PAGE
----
My vocabulary certainly expanded when we stopped to examine a stone filled with ancient writings at an Interpretive Centre in Herschel Saskatchewan. Here’s some of the terminology I discovered as I explored the history of these messages from the past.
Petroglyphs– comes from the Greek words petro-“stone”, and glyphein- “to carve”. Petroglyphs are pictogram-like images created by carving on the surface of a stone. The petroglyphs on this rock in Herschel are thought to have been carved with an antler.
BP time- BP time is ‘before present’ time. It is a term used by archeologists and geologists who employ carbon dating to figure out how old something is. The petroglyphs on this rock were probably carved 9000 or 10,000 years BP.
Grandfather Rocks-Grandfather Rocks serve as reminders of the longevity of aboriginal peoples’ relationships to the environment and the past. All rocks have a “memory” of the earth’s past, so it is very important to First Nations people to honor that memory and the knowledge of the times that humans do not know. The grandfather rock in Herschel is on high ground overlooking Eagle Creek. The area around the rock is considered to be a place of power.
The monolith in Herschel was first excavated in 1990. David Neufeld our guide from Ancient Echoes told us the monolith is thought to have spiritual significance since various prayer artifacts were uncovered around its base.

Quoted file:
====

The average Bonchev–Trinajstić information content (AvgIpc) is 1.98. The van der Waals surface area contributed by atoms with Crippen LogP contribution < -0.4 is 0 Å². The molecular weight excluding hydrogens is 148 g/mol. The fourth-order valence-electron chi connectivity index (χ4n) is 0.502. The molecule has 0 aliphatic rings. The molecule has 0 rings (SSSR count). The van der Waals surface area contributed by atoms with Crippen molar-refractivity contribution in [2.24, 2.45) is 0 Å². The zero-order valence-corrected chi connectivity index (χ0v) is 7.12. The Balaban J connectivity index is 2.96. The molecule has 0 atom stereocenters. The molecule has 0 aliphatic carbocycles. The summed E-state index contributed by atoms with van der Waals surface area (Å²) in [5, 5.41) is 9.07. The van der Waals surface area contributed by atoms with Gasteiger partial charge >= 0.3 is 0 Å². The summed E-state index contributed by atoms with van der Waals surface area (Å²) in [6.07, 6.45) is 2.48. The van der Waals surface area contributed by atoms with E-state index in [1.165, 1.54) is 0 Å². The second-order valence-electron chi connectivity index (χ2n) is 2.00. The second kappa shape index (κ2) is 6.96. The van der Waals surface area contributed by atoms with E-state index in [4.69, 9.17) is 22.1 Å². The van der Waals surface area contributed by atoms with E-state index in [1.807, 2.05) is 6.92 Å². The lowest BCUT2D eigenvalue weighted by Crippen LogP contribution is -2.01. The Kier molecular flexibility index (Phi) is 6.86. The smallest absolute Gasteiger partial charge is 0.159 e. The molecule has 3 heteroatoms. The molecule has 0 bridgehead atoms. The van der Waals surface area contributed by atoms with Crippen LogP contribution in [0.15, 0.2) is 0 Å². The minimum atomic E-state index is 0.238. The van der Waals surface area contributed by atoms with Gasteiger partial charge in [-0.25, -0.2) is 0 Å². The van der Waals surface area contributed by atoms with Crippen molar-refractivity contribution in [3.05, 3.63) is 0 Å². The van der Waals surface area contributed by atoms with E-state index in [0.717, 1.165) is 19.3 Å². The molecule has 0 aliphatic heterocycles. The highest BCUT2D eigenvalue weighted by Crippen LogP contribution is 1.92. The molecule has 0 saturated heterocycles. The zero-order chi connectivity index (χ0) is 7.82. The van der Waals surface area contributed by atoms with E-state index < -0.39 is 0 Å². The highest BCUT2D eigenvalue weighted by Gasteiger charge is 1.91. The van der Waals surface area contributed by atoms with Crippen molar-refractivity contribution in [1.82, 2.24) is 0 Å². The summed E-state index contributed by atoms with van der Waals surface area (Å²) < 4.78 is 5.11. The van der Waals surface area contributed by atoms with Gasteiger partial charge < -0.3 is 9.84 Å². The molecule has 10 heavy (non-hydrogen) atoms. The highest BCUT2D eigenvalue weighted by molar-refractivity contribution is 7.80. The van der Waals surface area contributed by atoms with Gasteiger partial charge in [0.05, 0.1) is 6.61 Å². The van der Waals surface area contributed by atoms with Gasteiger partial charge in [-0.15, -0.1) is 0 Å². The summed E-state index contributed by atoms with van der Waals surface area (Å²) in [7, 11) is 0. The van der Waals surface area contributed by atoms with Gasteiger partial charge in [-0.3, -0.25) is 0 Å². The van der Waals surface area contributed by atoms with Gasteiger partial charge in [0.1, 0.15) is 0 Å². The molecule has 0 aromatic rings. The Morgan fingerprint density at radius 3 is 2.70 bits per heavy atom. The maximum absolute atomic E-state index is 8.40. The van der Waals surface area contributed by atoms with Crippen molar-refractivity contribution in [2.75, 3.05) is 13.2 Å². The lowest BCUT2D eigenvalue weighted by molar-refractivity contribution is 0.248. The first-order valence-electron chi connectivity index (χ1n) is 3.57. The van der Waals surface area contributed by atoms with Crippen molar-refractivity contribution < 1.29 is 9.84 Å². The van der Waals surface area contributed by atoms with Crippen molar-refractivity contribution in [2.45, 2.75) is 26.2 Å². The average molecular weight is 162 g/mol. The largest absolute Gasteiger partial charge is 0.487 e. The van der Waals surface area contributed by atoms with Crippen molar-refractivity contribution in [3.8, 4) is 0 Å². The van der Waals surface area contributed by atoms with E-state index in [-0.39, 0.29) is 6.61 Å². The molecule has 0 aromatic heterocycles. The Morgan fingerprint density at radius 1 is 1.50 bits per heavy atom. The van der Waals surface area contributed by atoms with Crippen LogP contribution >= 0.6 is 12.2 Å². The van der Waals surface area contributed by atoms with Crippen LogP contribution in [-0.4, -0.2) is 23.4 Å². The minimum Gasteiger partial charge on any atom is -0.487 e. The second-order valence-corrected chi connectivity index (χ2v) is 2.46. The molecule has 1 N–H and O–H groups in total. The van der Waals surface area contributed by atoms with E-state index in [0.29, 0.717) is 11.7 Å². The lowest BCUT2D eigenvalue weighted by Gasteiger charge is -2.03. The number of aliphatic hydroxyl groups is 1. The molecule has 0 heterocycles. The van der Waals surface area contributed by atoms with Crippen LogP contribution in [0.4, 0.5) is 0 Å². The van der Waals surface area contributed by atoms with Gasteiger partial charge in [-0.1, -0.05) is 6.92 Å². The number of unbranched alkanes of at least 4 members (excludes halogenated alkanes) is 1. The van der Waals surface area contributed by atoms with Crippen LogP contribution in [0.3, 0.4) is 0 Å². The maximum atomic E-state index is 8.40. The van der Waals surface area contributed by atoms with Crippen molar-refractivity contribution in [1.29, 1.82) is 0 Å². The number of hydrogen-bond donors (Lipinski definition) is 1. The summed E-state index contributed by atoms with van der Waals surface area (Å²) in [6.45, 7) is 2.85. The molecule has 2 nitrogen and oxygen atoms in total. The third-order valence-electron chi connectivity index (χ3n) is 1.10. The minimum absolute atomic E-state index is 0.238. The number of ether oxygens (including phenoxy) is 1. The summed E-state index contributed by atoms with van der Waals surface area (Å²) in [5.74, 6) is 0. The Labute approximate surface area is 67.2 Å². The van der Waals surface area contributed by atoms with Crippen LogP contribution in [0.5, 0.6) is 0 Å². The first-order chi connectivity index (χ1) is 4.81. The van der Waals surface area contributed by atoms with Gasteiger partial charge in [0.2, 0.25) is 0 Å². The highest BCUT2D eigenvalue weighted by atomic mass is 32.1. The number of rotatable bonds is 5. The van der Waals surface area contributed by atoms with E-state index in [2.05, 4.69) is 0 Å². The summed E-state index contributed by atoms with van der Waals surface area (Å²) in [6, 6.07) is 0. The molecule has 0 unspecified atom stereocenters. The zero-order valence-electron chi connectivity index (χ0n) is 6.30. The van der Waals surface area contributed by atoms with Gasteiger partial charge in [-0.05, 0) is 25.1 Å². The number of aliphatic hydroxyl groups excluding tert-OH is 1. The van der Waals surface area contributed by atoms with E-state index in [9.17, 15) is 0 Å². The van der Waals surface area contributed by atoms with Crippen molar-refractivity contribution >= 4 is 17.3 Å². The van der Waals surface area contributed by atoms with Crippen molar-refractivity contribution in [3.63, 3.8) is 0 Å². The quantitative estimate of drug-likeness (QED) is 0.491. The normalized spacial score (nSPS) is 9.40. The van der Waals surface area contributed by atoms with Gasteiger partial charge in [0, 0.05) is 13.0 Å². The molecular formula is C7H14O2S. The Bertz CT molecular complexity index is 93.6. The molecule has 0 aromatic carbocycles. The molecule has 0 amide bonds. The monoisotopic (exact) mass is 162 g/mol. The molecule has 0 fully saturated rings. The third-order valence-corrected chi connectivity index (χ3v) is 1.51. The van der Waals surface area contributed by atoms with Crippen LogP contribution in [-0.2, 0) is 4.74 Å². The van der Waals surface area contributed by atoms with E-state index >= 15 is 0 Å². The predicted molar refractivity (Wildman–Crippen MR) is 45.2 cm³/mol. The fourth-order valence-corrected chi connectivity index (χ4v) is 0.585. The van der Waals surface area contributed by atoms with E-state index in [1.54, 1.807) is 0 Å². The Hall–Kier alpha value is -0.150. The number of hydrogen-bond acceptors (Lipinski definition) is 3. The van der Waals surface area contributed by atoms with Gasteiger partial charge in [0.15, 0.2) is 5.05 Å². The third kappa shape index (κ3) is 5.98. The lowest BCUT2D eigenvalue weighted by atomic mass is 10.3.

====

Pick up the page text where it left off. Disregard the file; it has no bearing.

Siouan speakers- the stylistic form of the language on the Herschel stone is associated with Siouan speakers. Siouan is a major family of languages that used to be spoken in the Great Plains area of North America.
Cupules- are circular man-made hollows on the surface of a rock. The rock in Herschel has dozens of cupules carved into the flat panel facing east and there are many more on the part of the rock that is buried beneath the ground.
Esoteric– the stone in Herschel expresses the esoteric aspects of the bison hunt- those aspects of the hunt only understood by the members of a particular First Nations group
Ribstones– are rocks with motifs that represent an animal’s rib cage. Erin Dayle Schneider in her research paper notes that on the Herschel rock the rib-like divisions are easy to spot and are obviously the rib cage of the bison.
Ringing Rocks– some rocks have a percussive quality and when struck sound like a bell or drum. Carefully aimed and repeated blows with a hammer- like implement may have created the cupules on the Herschel rock. Liz Byran in her book Stone by Stone suggests the stone monolith in Herschel may be a ringing rock that provided musical accompaniment for scared ceremonies. Apparently hammering right into the cupules could create the sound of thundering bison hoofs
Other posts about Ancient Echoes……